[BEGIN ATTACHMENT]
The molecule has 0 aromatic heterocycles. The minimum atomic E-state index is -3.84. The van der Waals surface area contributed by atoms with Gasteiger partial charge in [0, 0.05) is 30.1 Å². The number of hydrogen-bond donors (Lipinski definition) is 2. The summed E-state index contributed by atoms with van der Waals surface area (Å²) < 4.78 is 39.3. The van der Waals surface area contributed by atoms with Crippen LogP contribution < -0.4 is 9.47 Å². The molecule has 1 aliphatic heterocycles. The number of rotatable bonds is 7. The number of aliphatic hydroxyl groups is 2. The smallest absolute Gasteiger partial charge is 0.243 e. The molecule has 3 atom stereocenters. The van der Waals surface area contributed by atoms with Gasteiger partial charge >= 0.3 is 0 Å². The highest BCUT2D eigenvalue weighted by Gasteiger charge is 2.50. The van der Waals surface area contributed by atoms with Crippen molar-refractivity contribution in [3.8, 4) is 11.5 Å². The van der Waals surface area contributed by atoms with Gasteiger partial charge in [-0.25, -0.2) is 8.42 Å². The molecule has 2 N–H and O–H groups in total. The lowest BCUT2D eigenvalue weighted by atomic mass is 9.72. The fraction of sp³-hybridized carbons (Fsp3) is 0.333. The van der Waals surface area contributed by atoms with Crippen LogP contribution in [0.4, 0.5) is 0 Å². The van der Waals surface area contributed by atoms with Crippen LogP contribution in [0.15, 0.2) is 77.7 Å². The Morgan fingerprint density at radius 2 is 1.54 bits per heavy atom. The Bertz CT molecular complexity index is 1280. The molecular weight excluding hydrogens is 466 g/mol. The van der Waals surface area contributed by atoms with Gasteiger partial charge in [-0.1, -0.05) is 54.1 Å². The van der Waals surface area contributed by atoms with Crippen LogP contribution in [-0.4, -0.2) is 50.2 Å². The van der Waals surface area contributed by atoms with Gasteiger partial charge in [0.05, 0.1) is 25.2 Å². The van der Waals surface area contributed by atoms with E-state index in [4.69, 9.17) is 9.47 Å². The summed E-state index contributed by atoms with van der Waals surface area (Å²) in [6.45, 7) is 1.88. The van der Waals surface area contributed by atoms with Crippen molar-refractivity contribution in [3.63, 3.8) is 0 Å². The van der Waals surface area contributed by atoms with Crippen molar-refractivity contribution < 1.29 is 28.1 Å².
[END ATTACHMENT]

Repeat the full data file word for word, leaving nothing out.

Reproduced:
The molecule has 0 aromatic heterocycles. The minimum atomic E-state index is -3.84. The van der Waals surface area contributed by atoms with Gasteiger partial charge in [0, 0.05) is 30.1 Å². The number of hydrogen-bond donors (Lipinski definition) is 2. The summed E-state index contributed by atoms with van der Waals surface area (Å²) < 4.78 is 39.3. The van der Waals surface area contributed by atoms with Crippen LogP contribution < -0.4 is 9.47 Å². The molecule has 1 aliphatic heterocycles. The number of rotatable bonds is 7. The number of aliphatic hydroxyl groups is 2. The smallest absolute Gasteiger partial charge is 0.243 e. The molecule has 3 atom stereocenters. The van der Waals surface area contributed by atoms with Gasteiger partial charge >= 0.3 is 0 Å². The highest BCUT2D eigenvalue weighted by Gasteiger charge is 2.50. The van der Waals surface area contributed by atoms with Crippen molar-refractivity contribution in [3.8, 4) is 11.5 Å². The van der Waals surface area contributed by atoms with Gasteiger partial charge in [-0.25, -0.2) is 8.42 Å². The molecule has 2 N–H and O–H groups in total. The lowest BCUT2D eigenvalue weighted by atomic mass is 9.72. The fraction of sp³-hybridized carbons (Fsp3) is 0.333. The van der Waals surface area contributed by atoms with Crippen LogP contribution in [0.4, 0.5) is 0 Å². The van der Waals surface area contributed by atoms with Crippen LogP contribution in [0.15, 0.2) is 77.7 Å². The Morgan fingerprint density at radius 2 is 1.54 bits per heavy atom. The Bertz CT molecular complexity index is 1280. The molecular weight excluding hydrogens is 466 g/mol. The van der Waals surface area contributed by atoms with Gasteiger partial charge in [-0.1, -0.05) is 54.1 Å². The van der Waals surface area contributed by atoms with Crippen LogP contribution in [-0.4, -0.2) is 50.2 Å². The van der Waals surface area contributed by atoms with Gasteiger partial charge in [0.05, 0.1) is 25.2 Å². The van der Waals surface area contributed by atoms with E-state index in [4.69, 9.17) is 9.47 Å². The summed E-state index contributed by atoms with van der Waals surface area (Å²) in [6.45, 7) is 1.88. The van der Waals surface area contributed by atoms with Crippen molar-refractivity contribution in [3.63, 3.8) is 0 Å². The van der Waals surface area contributed by atoms with Crippen molar-refractivity contribution < 1.29 is 28.1 Å².